Supreme Court Justice Thurgood Marshall favored its complete abolition. And a 1986 Supreme Court case, Batson v. Kentucky, established that peremptory challenge cannot be used to discriminate against jurors based on race, ethnicity, or sex. But that's not always a guarantee of fairness. In fact, in each of Flowers's first four trials, Evans used all of his juror "strikes," including his peremptory challenges, with the apparent intent to remove as many black jurors from the jury selection as he could. Flowers's appeal of his latest 2010 conviction rests on this aspect of the case, and his petition minces no words about how Evans used peremptory challenges to racially discriminate against him: Through the first four trials, prosecutor Doug Evans relentlessly removed as many qualified African American jurors as he could. He struck all ten African Americans who came up for consideration during the first two trials, and he used all twenty-six of his allotted strikes against African Americans at the third and fourth trials. Two previous courts found that Evans's conduct violated Flowers's right to equal protection under the 14th Amendment. In fact, in 2007, the Mississippi state Supreme Court found that Evans's behavior represented "as strong [a] case of racial discrimination as we have ever seen in the context of a Batson challenge." Now, the current appeal, which has reached the US Supreme Court, is arguing that the Mississippi state Supreme Court should have considered Evans's established history of using peremptory challenges to violate Flowers's rights when it upheld Flowers's 2010 conviction. It points out that Batson v. Kentucky explicitly orders courts to consider established patterns of discrimination by attorneys when they decide the merits of peremptory challenges. Without taking this context into account, Flowers's lawyers argue, the "unintended message" the courts are sending to attorneys when they use peremptory challenges to discriminate is, "Just be careful to cover your tracks." The rule that peremptory challenges can't be used to discriminate is well-established in judicial procedure. New Supreme Court appointee Brett Kavanaugh even wrote about the issue when he was a Yale law student; at the time, he argued that the defense team in a case should always be allowed to hear and rebut a prosecutor's peremptory challenges in order to prevent discrimination. In 2016, the Supreme Court issued a nearly unanimous decision upholding the Batson v. Kentucky precedent. The current Supreme Court agreed to hear oral arguments in Flowers's case in an order issued on Friday. If the Court rules against Flowers's appeal, it would mark a surprising shift in the way courts are allowed to view peremptory challenges, which could in turn substantially alter the way peremptory challenges work during criminal proceedings. Such a shift would most likely work against the defendants who most need equal protection under the law. However, if the Court finds in favor of Flowers, it has an opportunity to expand upon the previous rulings to strengthen the limits of the peremptory challenge and to compel lower...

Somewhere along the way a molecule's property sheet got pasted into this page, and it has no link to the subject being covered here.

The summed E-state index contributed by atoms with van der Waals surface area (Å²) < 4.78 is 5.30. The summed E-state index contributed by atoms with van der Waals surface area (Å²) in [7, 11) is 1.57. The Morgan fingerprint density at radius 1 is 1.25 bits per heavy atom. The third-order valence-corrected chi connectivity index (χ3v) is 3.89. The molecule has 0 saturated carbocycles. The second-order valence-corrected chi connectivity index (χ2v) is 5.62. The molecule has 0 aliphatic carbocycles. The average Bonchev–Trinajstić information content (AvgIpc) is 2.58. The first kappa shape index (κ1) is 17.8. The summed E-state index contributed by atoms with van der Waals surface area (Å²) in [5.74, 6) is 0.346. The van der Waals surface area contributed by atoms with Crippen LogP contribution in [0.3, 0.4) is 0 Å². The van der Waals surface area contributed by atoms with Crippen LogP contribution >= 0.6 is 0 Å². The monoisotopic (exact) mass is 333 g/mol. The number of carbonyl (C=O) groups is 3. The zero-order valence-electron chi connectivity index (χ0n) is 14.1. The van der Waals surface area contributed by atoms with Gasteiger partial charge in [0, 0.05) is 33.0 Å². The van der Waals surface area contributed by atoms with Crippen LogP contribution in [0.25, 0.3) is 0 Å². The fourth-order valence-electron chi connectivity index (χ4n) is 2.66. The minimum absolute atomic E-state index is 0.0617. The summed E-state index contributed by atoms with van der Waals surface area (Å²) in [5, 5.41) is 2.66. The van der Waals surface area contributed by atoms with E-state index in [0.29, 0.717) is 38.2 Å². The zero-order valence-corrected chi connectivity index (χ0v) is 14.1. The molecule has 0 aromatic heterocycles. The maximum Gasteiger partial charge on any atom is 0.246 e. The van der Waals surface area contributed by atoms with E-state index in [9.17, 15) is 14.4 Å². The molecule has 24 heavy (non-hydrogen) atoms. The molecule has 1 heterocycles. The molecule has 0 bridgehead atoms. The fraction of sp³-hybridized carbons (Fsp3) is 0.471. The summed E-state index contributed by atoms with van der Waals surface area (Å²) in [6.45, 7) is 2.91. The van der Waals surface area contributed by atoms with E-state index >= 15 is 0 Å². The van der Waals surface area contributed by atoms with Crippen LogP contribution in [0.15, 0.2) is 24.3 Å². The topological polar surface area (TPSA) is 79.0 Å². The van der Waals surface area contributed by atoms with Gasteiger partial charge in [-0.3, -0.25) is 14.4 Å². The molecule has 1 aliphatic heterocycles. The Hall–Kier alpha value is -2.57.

Apr 7, 2017